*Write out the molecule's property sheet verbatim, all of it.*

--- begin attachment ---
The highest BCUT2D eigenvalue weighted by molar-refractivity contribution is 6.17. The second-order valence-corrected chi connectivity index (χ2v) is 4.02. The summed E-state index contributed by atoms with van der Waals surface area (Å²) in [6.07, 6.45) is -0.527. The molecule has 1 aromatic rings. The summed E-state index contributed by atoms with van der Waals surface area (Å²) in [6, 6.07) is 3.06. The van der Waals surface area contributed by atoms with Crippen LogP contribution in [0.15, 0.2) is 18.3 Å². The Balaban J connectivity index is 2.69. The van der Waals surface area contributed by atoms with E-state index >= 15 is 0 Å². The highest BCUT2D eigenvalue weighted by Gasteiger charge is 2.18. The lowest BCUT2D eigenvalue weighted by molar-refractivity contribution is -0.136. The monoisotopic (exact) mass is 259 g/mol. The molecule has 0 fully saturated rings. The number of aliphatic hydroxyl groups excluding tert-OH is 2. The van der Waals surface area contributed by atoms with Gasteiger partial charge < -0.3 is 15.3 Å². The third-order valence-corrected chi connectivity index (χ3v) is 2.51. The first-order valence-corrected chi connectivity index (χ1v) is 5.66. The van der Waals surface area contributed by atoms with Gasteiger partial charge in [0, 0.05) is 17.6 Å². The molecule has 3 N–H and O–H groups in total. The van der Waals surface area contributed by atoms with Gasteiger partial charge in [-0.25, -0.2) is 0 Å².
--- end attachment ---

The highest BCUT2D eigenvalue weighted by molar-refractivity contribution is 6.17. The second-order valence-corrected chi connectivity index (χ2v) is 4.02. The summed E-state index contributed by atoms with van der Waals surface area (Å²) in [6.07, 6.45) is -0.527. The molecule has 1 aromatic rings. The summed E-state index contributed by atoms with van der Waals surface area (Å²) in [6, 6.07) is 3.06. The van der Waals surface area contributed by atoms with Crippen LogP contribution in [0.15, 0.2) is 18.3 Å². The Balaban J connectivity index is 2.69. The van der Waals surface area contributed by atoms with E-state index >= 15 is 0 Å². The highest BCUT2D eigenvalue weighted by Gasteiger charge is 2.18. The lowest BCUT2D eigenvalue weighted by molar-refractivity contribution is -0.136. The monoisotopic (exact) mass is 259 g/mol. The molecule has 0 fully saturated rings. The number of aliphatic hydroxyl groups excluding tert-OH is 2. The van der Waals surface area contributed by atoms with Gasteiger partial charge < -0.3 is 15.3 Å². The third-order valence-corrected chi connectivity index (χ3v) is 2.51. The first-order valence-corrected chi connectivity index (χ1v) is 5.66. The van der Waals surface area contributed by atoms with Gasteiger partial charge in [0, 0.05) is 17.6 Å². The molecule has 3 N–H and O–H groups in total. The van der Waals surface area contributed by atoms with Gasteiger partial charge in [-0.25, -0.2) is 0 Å².